Seattle writer Nathan Harris’ debut novel, The Sweetness of Water, has won the 2021 Ernest J. Gaines Award for Literary Excellence, presented annually by the Baton Rouge Area Foundation to an emerging African American fiction writer. The winner receives $15,000 to support continuing his craft.
The 15th annual Gaines Award will be presented to Harris at 6:30 p.m. Thursday Jan. 25, 2022, at the Manship Theatre at the Shaw Center for the Arts. The award is given to honor the late Ernest Gaines, whose stories gave voice to African Americans in rural areas.
“I’m deeply honored to have been awarded the Ernest J. Gaines Award for Literary Excellence,” said Harris, 29. “Mr. Gaines’ fiction continues to move readers around the world, but equally important is the impact he had, on a personal level, with communities across Louisiana and the world. His mission was to promote literacy and a love of literature, and I do not take it lightly that I now have an opportunity to further that mission. I follow in Mr. Gaines’ footsteps and the footsteps of previous winners of this award, and that is the greatest distinction of all.” Harris’ novel tells a story set in the waning days of the Civil War. The tale is about an unlikely bond between two freedmen who are brothers and the Georgia farmer whose alliance will alter their lives, and his, forever.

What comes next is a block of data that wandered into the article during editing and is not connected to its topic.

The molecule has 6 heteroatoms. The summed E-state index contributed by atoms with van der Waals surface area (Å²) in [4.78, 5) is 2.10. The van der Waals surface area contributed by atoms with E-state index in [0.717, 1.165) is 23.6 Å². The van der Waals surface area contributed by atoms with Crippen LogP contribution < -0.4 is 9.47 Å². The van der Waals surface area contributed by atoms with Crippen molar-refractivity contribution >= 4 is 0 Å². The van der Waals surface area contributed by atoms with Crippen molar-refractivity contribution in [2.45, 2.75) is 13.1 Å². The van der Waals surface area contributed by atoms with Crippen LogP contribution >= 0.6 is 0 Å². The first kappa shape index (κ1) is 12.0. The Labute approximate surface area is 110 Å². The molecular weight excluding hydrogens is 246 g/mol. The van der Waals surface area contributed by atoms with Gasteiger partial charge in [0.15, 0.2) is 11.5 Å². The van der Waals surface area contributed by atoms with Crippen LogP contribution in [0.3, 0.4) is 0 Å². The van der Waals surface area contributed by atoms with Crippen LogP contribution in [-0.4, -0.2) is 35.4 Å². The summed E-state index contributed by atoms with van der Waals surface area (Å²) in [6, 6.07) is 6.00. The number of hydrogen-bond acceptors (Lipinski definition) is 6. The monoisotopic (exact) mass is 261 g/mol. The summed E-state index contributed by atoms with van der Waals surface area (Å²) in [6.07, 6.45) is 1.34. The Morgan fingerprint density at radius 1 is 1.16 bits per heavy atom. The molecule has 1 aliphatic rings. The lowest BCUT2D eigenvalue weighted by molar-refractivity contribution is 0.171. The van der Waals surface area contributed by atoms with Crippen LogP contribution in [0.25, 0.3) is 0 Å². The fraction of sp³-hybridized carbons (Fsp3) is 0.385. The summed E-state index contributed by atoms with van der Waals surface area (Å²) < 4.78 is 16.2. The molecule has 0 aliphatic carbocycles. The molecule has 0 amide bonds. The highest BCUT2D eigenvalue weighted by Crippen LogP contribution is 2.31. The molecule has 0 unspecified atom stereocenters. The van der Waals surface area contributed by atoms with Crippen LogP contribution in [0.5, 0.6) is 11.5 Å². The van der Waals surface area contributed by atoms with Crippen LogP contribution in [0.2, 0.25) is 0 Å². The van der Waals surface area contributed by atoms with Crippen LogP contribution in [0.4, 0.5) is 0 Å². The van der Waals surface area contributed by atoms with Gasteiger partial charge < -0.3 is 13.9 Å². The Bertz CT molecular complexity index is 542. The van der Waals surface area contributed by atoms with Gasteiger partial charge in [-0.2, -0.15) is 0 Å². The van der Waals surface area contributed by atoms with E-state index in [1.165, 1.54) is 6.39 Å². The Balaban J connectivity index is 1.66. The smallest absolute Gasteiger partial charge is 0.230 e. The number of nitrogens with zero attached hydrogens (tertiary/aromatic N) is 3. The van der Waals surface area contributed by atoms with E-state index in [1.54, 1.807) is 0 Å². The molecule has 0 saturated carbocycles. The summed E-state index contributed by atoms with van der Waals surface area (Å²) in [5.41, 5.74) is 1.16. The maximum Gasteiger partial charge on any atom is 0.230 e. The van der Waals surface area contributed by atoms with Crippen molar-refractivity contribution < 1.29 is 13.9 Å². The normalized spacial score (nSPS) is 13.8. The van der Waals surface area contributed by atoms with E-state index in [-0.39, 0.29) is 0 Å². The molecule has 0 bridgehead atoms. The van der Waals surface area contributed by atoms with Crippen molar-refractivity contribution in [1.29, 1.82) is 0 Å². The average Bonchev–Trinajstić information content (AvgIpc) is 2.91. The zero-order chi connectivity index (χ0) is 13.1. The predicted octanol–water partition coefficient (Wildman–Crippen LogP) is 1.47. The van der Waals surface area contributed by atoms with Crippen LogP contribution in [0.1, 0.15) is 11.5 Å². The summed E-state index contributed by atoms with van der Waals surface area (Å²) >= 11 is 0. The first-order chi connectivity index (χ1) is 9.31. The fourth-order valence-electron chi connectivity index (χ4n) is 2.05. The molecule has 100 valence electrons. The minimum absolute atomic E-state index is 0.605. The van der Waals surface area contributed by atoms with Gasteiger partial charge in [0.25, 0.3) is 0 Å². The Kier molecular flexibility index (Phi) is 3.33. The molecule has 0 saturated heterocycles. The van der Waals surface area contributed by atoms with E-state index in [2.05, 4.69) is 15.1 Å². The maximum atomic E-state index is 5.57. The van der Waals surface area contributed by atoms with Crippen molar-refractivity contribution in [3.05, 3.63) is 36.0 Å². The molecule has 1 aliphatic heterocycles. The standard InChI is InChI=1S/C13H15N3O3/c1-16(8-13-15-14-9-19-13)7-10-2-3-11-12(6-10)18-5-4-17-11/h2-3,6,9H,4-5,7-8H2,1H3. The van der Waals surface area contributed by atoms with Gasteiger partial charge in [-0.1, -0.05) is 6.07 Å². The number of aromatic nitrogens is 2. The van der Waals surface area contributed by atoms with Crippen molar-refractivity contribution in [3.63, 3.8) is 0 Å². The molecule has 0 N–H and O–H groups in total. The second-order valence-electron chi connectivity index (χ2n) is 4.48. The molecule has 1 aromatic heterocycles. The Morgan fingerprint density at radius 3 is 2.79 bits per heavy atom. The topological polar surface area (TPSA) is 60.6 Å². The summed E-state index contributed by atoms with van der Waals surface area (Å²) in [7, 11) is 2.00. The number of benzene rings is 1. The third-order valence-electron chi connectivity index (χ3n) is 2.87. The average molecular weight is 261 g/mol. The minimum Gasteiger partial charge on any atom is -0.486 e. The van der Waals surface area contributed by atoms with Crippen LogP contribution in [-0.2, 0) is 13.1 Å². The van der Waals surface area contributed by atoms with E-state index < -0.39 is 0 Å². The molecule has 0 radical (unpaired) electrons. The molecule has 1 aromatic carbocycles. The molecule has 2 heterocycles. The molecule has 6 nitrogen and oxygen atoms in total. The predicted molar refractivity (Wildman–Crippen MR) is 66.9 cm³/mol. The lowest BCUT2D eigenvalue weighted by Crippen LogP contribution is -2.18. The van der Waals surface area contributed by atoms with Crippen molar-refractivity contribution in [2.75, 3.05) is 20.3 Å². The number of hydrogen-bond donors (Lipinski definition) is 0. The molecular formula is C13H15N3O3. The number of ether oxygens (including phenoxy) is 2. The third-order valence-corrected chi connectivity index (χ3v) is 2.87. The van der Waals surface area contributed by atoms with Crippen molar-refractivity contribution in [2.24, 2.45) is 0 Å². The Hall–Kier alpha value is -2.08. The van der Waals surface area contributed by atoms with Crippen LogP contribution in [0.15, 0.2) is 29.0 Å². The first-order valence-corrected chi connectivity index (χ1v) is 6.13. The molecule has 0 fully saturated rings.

In reviewing the book, the Washington Post called it a “miracle,” particularly because it was written by a young author.
Harris graduated in 2020 with a master’s in fine arts from the Michener Center at the University of Texas. Before winning the Gaines Award, he was a recipient of the University of Oregon’s Kidd Prize and was a finalist for the Tennessee Williams Fiction Prize.
Oprah Winfrey selected the winning book for her global reading club, helping it break into the New York Times bestsellers list for two weeks in July 2021.
The Gaines Award is determined by a national panel of judges who selected the winner from 36 entries, a record number of eligible submissions. Because of the strength of the nominated books, the judges short-listed six entries: The Creatures of Passage by Morowa Yejidé, The Days of Afrekete by Asali Solomon, How to Wrestle a Girlby Venita Blackburn, Libertie by Kaitlyn Greenidge, The Ones Who Don’t Say They Love You by Maurice Carlos Ruffin; and The Prophets by Robert Jones Jr.
Ernest J. Gaines Award recipients in previous years include Everywhere You Don’t Belong by Gabriel Bump, Lot by Bryan Washington; A Lucky Man by Jamel Brinkley, Birds of Opulence by Crystal Wilkinson, Welcome to Braggsville by T. Geronimo Johnson, The Cutting Season by Attica Locke, We Are Only Taking What We Need by Stephanie Powell Watts, and How to Read the Air by Dinaw Mengestu.
Gaines was a native of Oscar, which served as the setting for many of his novels. During his lifetime, Gaines received a National Medal of Arts Award (2013), a MacArthur Foundation’s Genius Grant, and the National Humanities Medal among numerous others.
He was a member of the French Ordre des Arts et des Lettres. His critically acclaimed novel “The Autobiography of Miss Jane Pittman” was adapted into a made-for-TV movie that won nine Emmy awards.
His 1993 novel “A Lesson Before Dying” won the National Book Critics Circle Award for fiction.